Amy: 00:34:48
we have compassion, but a lot of times people are just afraid, you know, an Alzheimer’s diagnosis really does kind of throw a wrench in a lot of marriages and life plans and roles in families and. And, you know, how do you, how do you cope with that as a caregiver, as a family member, as a friend, um, within that diagnosis? And I think that’s something that

Amy: 00:35:15
we have to reflect on as well. How do, how do I create an environment? Because many people are fighting for that person to come back and they can’t, they cannot stop and take a moment and maybe just try to create something new. From with the person that they have today and just be part of that moment.

Hanh: 00:35:38
When you say come back. As far as I know, it doesn’t, and that’s okay. It’s now and forward. It’s to be where they are and embrace whatever this journey is ahead. And it’s different for everybody. You know, you can’t, you can’t place certain characteristics of

Hanh: 00:35:56
one to all because I can speak from, let’s say my mom, my dad, and my older brother in law and so forth. It’s very unique. And I think what I wanted to mention is that what you want to do is encourage them. Um, family members to encourage them to continue to live, live outside the home, meaning go out to eat, go see

Hanh: 00:36:13
movies, whatever that is, shopping. You want to encourage that activity engagement, right? Because you don’t want to have them feel like it’s so monumental to get them out of the house and I’m so embarrassed of what the potential behavior could be. So let’s just keep them at home. Yeah. You know, that’s the

Hanh: 00:36:33
worst thing you could do. Okay. And it is a major task. So, I mean, I know for my family. It’s a major undertake to, to, um, you know, have my mom go out to eat, but we have a lot of kids too. So we help.

Amy: 00:36:47
Yeah. But they just want to be there. They just want to be there.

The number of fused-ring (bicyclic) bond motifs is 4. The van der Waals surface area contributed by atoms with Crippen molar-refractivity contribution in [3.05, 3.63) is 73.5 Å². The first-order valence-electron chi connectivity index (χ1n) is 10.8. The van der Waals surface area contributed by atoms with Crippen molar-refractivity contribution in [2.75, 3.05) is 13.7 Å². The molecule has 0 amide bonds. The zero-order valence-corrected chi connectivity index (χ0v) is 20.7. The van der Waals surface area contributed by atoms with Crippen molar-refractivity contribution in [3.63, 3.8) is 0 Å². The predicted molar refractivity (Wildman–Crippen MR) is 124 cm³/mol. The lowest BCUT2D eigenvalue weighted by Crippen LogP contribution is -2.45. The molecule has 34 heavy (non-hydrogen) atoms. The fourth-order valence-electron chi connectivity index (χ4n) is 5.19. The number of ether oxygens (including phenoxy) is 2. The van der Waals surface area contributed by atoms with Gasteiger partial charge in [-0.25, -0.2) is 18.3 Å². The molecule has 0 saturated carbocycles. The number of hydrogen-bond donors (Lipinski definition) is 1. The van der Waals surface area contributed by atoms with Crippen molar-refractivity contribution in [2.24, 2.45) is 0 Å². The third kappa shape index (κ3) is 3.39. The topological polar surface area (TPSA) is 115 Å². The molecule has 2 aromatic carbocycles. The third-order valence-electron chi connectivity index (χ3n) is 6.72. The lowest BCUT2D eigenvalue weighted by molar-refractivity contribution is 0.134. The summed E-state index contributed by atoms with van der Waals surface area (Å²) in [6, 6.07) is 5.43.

Hanh: 00:36:50

Amy: 00:36:50
I have a little tip for that. So, one thing that I found very beneficial is I had these little cards. Printed that, that identified them as sharing with a waiter or whomever we were interacting with that said that my dad had dementia. And I would just casually just kind of hand the card to the person. And in some instances they would

Amy: 00:37:11
hold on to it, in other instances they’d hand it back to me. And it helped because then they had awareness and I, of the situation, what I was dealing with. And then most people were very happy to accommodate and be supportive and, um, and wanted to allow them to be able to continue to just have that autonomy of, of living their life.

Amy: 00:37:37

Hanh: 00:37:37
Yeah, just, yep. Yep. That’s great. So now let’s talk about brain drain is a big challenge in senior living. So what innovative methods do you recommend for retaining and nurturing talent in this field, and do you have strategies or initiatives that work well for you?

Amy: 00:37:53
So, I guess, you know, with brain, I guess brain drain, we’re kind of talking about, you know, I think there’s two elements of kind of employee and relations. One is trying to bring talent. To us. Um, and I think how do we get people to want to work in environments of senior living or even senior products?

Amy: 00:38:15
Um, and how do we bring that, that innovation to them? And, you know, it’s really challenging and, and we can look at employment from every spectrum, right? So we have everything from, you know, our aides and our CNAs, you know, dietary, all of that, that’s happening at a one on one care level. And big challenge I think there is

Amy: 00:38:36
existing is what is that work environment and The tasks at hand, like if you’re going to go work at Starbucks or Marriott or, you know, any of those organizations doing very similar jobs, housekeeping, dietary, you know, that looks very different than if you’re doing housekeeping and dietary and, and aid assistance in a senior environment, you know, we are dealing with,

Amy: 00:39:07
you know, an older population, we may be dealing with not so many fun activities related to that job. And so I think sometimes people are weighing those pieces. I do know that there’s a lot of senior living communities and organizations that have been very successful in creating an environment where it becomes more than just the paycheck.

Amy: 00:39:28
And I think a lot of those organizations have created programs, whether or not it’s You know, opportunities for growth, whether it’s robust, you know, benefit plans, um, and to kind of combat against some of those other industries. I think one of the other areas is, is that we do need to work on bringing talent to the industry. I have seen so many people that

Amy: 00:39:54
have worked their career and have been in senior living and then post COVID, COVID was so detrimental from a leadership perspective. We had multiple of our clients that we work with. I’ve had. CEOs that I worked with for decades and had almost a mass exodus of senior leadership post COVID because they just

Amy: 00:40:20